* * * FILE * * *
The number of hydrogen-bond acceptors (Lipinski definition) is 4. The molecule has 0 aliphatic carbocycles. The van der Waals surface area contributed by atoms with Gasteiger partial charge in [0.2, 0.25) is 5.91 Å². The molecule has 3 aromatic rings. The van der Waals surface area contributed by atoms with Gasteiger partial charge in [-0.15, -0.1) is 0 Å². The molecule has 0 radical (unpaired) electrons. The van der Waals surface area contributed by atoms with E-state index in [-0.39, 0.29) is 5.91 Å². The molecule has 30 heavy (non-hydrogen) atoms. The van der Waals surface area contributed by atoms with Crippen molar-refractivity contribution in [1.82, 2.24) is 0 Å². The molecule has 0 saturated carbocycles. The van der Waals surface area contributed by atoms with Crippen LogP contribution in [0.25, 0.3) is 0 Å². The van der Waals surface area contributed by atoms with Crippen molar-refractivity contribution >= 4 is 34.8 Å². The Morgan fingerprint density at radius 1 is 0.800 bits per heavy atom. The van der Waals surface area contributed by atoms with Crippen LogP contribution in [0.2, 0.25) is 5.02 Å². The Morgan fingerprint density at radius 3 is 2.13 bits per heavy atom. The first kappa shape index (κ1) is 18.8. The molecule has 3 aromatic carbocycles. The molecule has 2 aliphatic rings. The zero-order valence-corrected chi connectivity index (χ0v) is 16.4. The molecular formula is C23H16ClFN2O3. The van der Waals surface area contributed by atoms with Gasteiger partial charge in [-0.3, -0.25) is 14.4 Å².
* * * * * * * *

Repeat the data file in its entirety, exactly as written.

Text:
The number of hydrogen-bond acceptors (Lipinski definition) is 4. The molecule has 0 aliphatic carbocycles. The van der Waals surface area contributed by atoms with Gasteiger partial charge in [0.2, 0.25) is 5.91 Å². The molecule has 3 aromatic rings. The van der Waals surface area contributed by atoms with Gasteiger partial charge in [-0.15, -0.1) is 0 Å². The molecule has 0 radical (unpaired) electrons. The van der Waals surface area contributed by atoms with E-state index in [-0.39, 0.29) is 5.91 Å². The molecule has 30 heavy (non-hydrogen) atoms. The van der Waals surface area contributed by atoms with Crippen molar-refractivity contribution in [1.82, 2.24) is 0 Å². The molecule has 0 saturated carbocycles. The van der Waals surface area contributed by atoms with Crippen LogP contribution in [0.25, 0.3) is 0 Å². The van der Waals surface area contributed by atoms with Crippen molar-refractivity contribution >= 4 is 34.8 Å². The Morgan fingerprint density at radius 1 is 0.800 bits per heavy atom. The van der Waals surface area contributed by atoms with Crippen LogP contribution in [0.2, 0.25) is 5.02 Å². The Morgan fingerprint density at radius 3 is 2.13 bits per heavy atom. The first kappa shape index (κ1) is 18.8. The molecule has 3 aromatic carbocycles. The molecule has 2 aliphatic rings. The zero-order valence-corrected chi connectivity index (χ0v) is 16.4. The molecular formula is C23H16ClFN2O3. The van der Waals surface area contributed by atoms with Gasteiger partial charge in [-0.3, -0.25) is 14.4 Å².